September 11th, 2003, 07:12 AM
Get you story straight
I have 200 hous of music on my computer,some downloaded some that I copied to my computer my self because I treat my cd's wrong..........so I can have a back up..........How can these M*****F*****S tell what is what.........not to mention the fact that media player reformats all my music to windows format.....there's no way these lawsuits could possibly get anywhere.
September 11th, 2003, 07:23 AM
Would you believe that more than 50% of the singers that the RIAA supports always give some sort of sweet little compliment to there "fans"... If they fking care about us so much, they should fking so something about this.
Some of our tax money is probably going to the RIAA for there little campaign. So in the end, we lose more money then were being sued for. The government is so fair isnt it
September 11th, 2003, 01:02 PM
"Its not about the money, I do it because I love music and I love my fans"
God I hear that or somethign to that nature in every interview with a musician ever. If they love their fans so much and its not about the money then why the **** are they crying so much.
September 11th, 2003, 01:19 PM
While this isn't something I partake in, (too old for most of this stuff.... ), I am firmly against the RIAA/MPAA's campaign.
When I see Celene Deon driving her one and only Pinto then my heart might stop bleeding for them.... Until then I believe it is the responsibility of the companys that make up the RIAA/MPAA to manage their business in a profitable manner without reliance upon bs legislation that will never work because they don't grasp the problem, (or they wouldn't be in this situation), like most of the other businesses in this world have to.
Don\'t SYN us.... We\'ll SYN you.....
\"A nation that draws too broad a difference between its scholars and its warriors will have its thinking done by cowards, and its fighting done by fools.\" - Thucydides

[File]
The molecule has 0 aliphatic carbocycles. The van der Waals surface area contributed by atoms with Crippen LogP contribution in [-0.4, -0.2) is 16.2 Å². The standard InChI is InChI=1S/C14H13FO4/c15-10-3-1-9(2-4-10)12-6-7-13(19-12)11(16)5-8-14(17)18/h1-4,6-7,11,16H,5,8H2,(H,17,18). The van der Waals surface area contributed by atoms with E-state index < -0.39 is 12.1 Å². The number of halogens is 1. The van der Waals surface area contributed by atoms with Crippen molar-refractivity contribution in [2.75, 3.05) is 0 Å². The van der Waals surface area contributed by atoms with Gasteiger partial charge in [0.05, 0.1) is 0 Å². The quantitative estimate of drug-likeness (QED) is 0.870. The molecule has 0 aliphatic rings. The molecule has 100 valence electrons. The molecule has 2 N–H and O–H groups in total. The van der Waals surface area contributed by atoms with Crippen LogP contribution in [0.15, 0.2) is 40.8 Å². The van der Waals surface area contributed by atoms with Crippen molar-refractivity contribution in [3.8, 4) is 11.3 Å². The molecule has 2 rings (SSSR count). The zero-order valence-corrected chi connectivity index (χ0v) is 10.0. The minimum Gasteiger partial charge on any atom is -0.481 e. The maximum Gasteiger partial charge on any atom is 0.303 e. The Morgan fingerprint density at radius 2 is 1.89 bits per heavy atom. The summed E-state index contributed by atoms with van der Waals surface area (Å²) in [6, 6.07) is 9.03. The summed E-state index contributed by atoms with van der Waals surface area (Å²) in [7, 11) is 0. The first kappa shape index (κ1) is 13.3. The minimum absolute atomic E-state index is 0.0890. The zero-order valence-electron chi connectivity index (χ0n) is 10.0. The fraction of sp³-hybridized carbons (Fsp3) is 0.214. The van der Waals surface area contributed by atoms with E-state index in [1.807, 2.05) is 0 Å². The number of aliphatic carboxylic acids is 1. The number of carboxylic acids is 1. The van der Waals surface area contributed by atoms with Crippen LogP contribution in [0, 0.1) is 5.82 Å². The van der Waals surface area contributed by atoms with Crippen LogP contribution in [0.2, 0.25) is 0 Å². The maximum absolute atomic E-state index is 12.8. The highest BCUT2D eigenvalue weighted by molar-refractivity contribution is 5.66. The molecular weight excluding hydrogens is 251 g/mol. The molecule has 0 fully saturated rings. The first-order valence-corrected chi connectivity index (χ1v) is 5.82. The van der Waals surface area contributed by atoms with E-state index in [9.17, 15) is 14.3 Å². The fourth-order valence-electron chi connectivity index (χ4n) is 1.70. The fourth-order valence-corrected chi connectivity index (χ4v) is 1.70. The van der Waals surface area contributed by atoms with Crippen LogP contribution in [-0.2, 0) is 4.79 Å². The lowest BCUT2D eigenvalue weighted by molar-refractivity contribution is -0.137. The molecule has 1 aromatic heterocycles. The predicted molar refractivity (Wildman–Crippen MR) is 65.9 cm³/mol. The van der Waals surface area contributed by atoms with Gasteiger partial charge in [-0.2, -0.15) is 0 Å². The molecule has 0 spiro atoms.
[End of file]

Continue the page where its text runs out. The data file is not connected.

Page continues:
September 11th, 2003, 02:42 PM
All artists signed under a major label are usually in it for the money. The artists aren't gonna speak out about it because they're afraid of losing their precious contract that makes them all of their money. Independent labels are usually better than the major ones anyway.
September 11th, 2003, 06:00 PM
It all turns out fine for 12-year-old internet pirate
A trade group representing six of the biggest file-sharing websites have promised to pay a $US2000 ($A3035) fine on behalf of a 12-year-old girl who illegally downloaded music from the internet.
N00b> STFU i r teh 1337 (english: You must be mistaken, good sir or madam. I believe myself to be quite a good player. On an unrelated matter, I also apparently enjoy math.)
September 11th, 2003, 06:34 PM
Talking about RIAA & Kazaa, here's a link to an article that talks about the process of becoming a lawsuit target.
It talks, step by step, how the RIAA compiles its lists of possible "enemies" and what to possibly do to avoid it.
Things it mentions is:
The RIAA's software records
the Internet address
associated with a computer that is sharing one of the copyrighted songs the organization is investigating. Some file-swapping programs try to hide this
by using mechanisms such as proxy servers
, but most downloads still expose this information.
It goes on to say that once the RIAA have sufficient information about a user, it gets a subpoena to obtain information from that user from the ISP, which usually cave against the RIAA. Then people are brought to court with lawsuits ranging from 12k to 17k, and settling for 3k payments.
The group checks the artist's name, title, and any "metadata
" information attached to the files, looking for information that may indicate what piece of software has been used to create the file or any other. Some files swapped widely on the Net include messages from the original person who created
the MP3 file, such as "Created by Grip" or "Finally the Real Full CD delivered fresh for everyone on Grokster and Kazaa to Enjoy!"
What a bunch of *****s, eh?
September 12th, 2003, 12:33 AM
It really is not fair. they are sueing people here in the usa but what about all over the world? there are hundreds of millions of people swaping music with thousands of different programs. too many to stop and they can't go all over the world after everyone. just who they find here in the usa. maybe an anonamouse proxy would help the rest of us?
just a thought
Everyone has to start somewhere and we all start at the bottom - FeN-i-X
September 12th, 2003, 02:23 AM
It's probably easier for them to get the people in teh USA. That way they don't have to deal with foreign courts rejecting the RIAA's suit.